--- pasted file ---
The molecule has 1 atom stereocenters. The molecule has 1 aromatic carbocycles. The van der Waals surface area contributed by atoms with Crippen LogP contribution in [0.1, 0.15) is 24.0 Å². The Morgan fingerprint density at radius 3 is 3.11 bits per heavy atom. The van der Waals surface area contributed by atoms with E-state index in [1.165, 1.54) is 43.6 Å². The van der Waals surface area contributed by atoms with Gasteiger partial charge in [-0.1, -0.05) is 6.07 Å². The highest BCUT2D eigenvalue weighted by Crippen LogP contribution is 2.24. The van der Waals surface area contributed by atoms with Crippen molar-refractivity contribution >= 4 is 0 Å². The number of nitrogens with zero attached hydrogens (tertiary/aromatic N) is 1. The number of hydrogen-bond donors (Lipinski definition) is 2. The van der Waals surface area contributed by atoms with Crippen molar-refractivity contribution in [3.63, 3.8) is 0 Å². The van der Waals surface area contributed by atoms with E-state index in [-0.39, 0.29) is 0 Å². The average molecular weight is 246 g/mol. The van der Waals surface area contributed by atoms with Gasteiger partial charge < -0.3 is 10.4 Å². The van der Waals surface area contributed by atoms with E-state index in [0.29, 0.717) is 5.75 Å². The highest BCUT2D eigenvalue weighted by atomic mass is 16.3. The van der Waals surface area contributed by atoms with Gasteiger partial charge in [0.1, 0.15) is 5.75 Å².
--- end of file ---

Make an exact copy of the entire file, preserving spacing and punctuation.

The molecule has 1 atom stereocenters. The molecule has 1 aromatic carbocycles. The van der Waals surface area contributed by atoms with Crippen LogP contribution in [0.1, 0.15) is 24.0 Å². The Morgan fingerprint density at radius 3 is 3.11 bits per heavy atom. The van der Waals surface area contributed by atoms with E-state index in [1.165, 1.54) is 43.6 Å². The van der Waals surface area contributed by atoms with Gasteiger partial charge in [-0.1, -0.05) is 6.07 Å². The highest BCUT2D eigenvalue weighted by Crippen LogP contribution is 2.24. The van der Waals surface area contributed by atoms with Crippen molar-refractivity contribution >= 4 is 0 Å². The number of nitrogens with zero attached hydrogens (tertiary/aromatic N) is 1. The number of hydrogen-bond donors (Lipinski definition) is 2. The van der Waals surface area contributed by atoms with Crippen molar-refractivity contribution in [3.63, 3.8) is 0 Å². The van der Waals surface area contributed by atoms with E-state index in [-0.39, 0.29) is 0 Å². The average molecular weight is 246 g/mol. The van der Waals surface area contributed by atoms with Gasteiger partial charge < -0.3 is 10.4 Å². The van der Waals surface area contributed by atoms with E-state index in [0.29, 0.717) is 5.75 Å². The highest BCUT2D eigenvalue weighted by atomic mass is 16.3. The van der Waals surface area contributed by atoms with Gasteiger partial charge in [0.1, 0.15) is 5.75 Å².